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A creditable, earnest biography of a famed woman scientist.

A star-struck girl becomes a renowned astronomer.

From childhood, Vera Rubin loved the stars, noting their movements from her bedroom window. Fascinated by the galaxies’ rotations, she was determined to become a scientist and became the only female astronomy major at Vassar College. Marriage and motherhood didn’t deter her from developing a solid career in teaching and research. Rubin earned her doctorate and, doing painstaking calculations, made major astronomical breakthroughs—that were dismissed at first due to the sexist assumptions of the male scientific community (depicted by Sicuro as almost uniformly White as well). Eventually, her ideas were accepted and respected. Working at the Palomar Observatory, Rubin made her seminal discovery that “dark matter” explains the phenomenon that stars at the edges of galaxies move as quickly as those at the center—and that it makes up most of the universe. This engaging biography will appeal to budding scientists, particularly those with a penchant for sky searching. Some of it may go over some students’ heads, though the author does a good job conveying concepts in a compact, uncomplicated manner. Rubin is White and portrayed as appealing, dedicated, and determined to make her way in a men’s-only world; she shows it’s cool being a highly intelligent, science-loving female. Several Rubin quotes are included, and a lovely Rubin epigraph concludes the book. Numerous delicate illustrations aptly feature dark blue, star-spangled, galactic backgrounds. (This book was reviewed digitally with 10.5-by-17-inch double-page spreads viewed at 48.6% of actual size.)

A creditable, earnest biography of a famed woman scientist. (author's note, timeline, notes, bibliography) (Picture book/biography. 7-10)

Pub Date: March 2, 2021

ISBN: 978-1-4197-3626-1

Page Count: 48

Publisher: Abrams

Review Posted Online: Dec. 14, 2020

Kirkus Reviews Issue: Jan. 1, 2021

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1001 BEES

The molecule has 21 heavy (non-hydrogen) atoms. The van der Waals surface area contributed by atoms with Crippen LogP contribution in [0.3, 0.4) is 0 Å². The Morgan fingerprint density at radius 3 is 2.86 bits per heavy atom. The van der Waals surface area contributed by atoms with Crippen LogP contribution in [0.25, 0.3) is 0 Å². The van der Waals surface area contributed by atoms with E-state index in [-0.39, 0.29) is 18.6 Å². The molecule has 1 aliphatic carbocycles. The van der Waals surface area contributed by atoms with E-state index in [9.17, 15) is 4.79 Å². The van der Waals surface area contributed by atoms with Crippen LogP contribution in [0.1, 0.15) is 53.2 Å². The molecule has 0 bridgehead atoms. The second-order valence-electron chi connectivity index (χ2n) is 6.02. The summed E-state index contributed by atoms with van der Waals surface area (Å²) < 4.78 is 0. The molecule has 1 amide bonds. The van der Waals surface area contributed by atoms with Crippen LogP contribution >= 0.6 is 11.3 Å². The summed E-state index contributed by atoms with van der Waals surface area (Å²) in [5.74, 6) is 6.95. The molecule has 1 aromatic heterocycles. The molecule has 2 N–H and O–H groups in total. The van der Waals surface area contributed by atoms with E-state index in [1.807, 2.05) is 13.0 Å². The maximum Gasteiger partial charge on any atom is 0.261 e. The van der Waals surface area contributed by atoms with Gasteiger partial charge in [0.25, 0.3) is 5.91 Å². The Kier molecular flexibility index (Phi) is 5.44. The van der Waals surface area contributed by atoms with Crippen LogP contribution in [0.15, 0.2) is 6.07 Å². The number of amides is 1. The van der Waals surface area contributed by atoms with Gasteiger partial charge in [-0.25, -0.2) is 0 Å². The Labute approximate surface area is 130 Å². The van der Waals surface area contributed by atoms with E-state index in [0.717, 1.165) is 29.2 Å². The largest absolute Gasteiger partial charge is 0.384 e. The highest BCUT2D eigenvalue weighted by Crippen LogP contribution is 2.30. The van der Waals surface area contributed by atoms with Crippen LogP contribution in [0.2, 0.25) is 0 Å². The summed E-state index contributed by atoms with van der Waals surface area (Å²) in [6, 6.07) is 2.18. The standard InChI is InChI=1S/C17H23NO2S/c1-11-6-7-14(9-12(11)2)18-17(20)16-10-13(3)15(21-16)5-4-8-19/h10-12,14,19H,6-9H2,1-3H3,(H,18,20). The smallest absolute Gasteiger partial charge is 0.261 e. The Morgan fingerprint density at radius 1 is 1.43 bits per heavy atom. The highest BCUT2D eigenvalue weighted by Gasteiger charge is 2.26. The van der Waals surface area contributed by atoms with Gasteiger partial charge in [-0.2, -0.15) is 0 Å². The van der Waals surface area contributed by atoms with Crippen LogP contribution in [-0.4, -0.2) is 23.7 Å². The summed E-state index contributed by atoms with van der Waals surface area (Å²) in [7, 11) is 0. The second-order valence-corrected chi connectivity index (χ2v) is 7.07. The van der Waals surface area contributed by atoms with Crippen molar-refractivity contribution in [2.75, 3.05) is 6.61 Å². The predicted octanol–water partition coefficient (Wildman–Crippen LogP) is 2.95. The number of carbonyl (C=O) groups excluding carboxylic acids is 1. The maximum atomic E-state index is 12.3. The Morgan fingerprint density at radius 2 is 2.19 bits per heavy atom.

Friends of these pollinators will be best served elsewhere.

This book is buzzing with trivia.

Follow a swarm of bees as they leave a beekeeper’s apiary in search of a new home. As the scout bees traverse the fields, readers are provided with a potpourri of facts and statements about bees. The information is scattered—much like the scout bees—and as a result, both the nominal plot and informational content are tissue-thin. There are some interesting facts throughout the book, but many pieces of trivia are too, well trivial, to prove useful. For example, as the bees travel, readers learn that “onion flowers are round and fluffy” and “fennel is a plant that is used in cooking.” Other facts are oversimplified and as a result are not accurate. For example, monofloral honey is defined as “made by bees who visit just one kind of flower” with no acknowledgment of the fact that bees may range widely, and swarm activity is described as a springtime event, when it can also occur in summer and early fall. The information in the book, such as species identification and measurement units, is directed toward British readers. The flat, thin-lined artwork does little to enhance the story, but an “I spy” game challenging readers to find a specific bee throughout is amusing.

Friends of these pollinators will be best served elsewhere. (Informational picture book. 8-10)

Pub Date: May 18, 2021

ISBN: 978-0-500-65265-7

Page Count: 32

Publisher: Thames & Hudson

Review Posted Online: April 13, 2021

Kirkus Reviews Issue: May 1, 2021

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From the Everything Awesome About… series

A quick flight but a blast from first to last.

A charged-up roundup of astro-facts.

Having previously explored everything awesome about both dinosaurs (2019) and sharks (2020), Lowery now heads out along a well-traveled route, taking readers from the Big Bang through a planet-by-planet tour of the solar system and then through a selection of space-exploration highlights. The survey isn’t unique, but Lowery does pour on the gosh-wow by filling each hand-lettered, poster-style spread with emphatic colors and graphics. He also goes for the awesome in his selection of facts—so that readers get nothing about Newton’s laws of motion, for instance, but will come away knowing that just 65 years separate the Wright brothers’ flight and the first moon landing. They’ll also learn that space is silent but smells like burned steak (according to astronaut Chris Hadfield), that thanks to microgravity no one snores on the International Space Station, and that Buzz Aldrin was the first man on the moon…to use the bathroom. And, along with a set of forgettable space jokes (OK, one: “Why did the carnivore eat the shooting star?” “Because it was meteor”), the backmatter features drawing instructions for budding space artists and a short but choice reading list. Nods to Katherine Johnson and NASA’s other African American “computers” as well as astronomer Vera Rubin give women a solid presence in the otherwise male and largely White cast of humans. (This book was reviewed digitally.)

A quick flight but a blast from first to last. (Informational picture book. 7-10)

Pub Date: Sept. 7, 2021

ISBN: 978-1-338-35974-9

Page Count: 128

Publisher: Orchard/Scholastic

Review Posted Online: July 26, 2021

Kirkus Reviews Issue: Aug. 15, 2021

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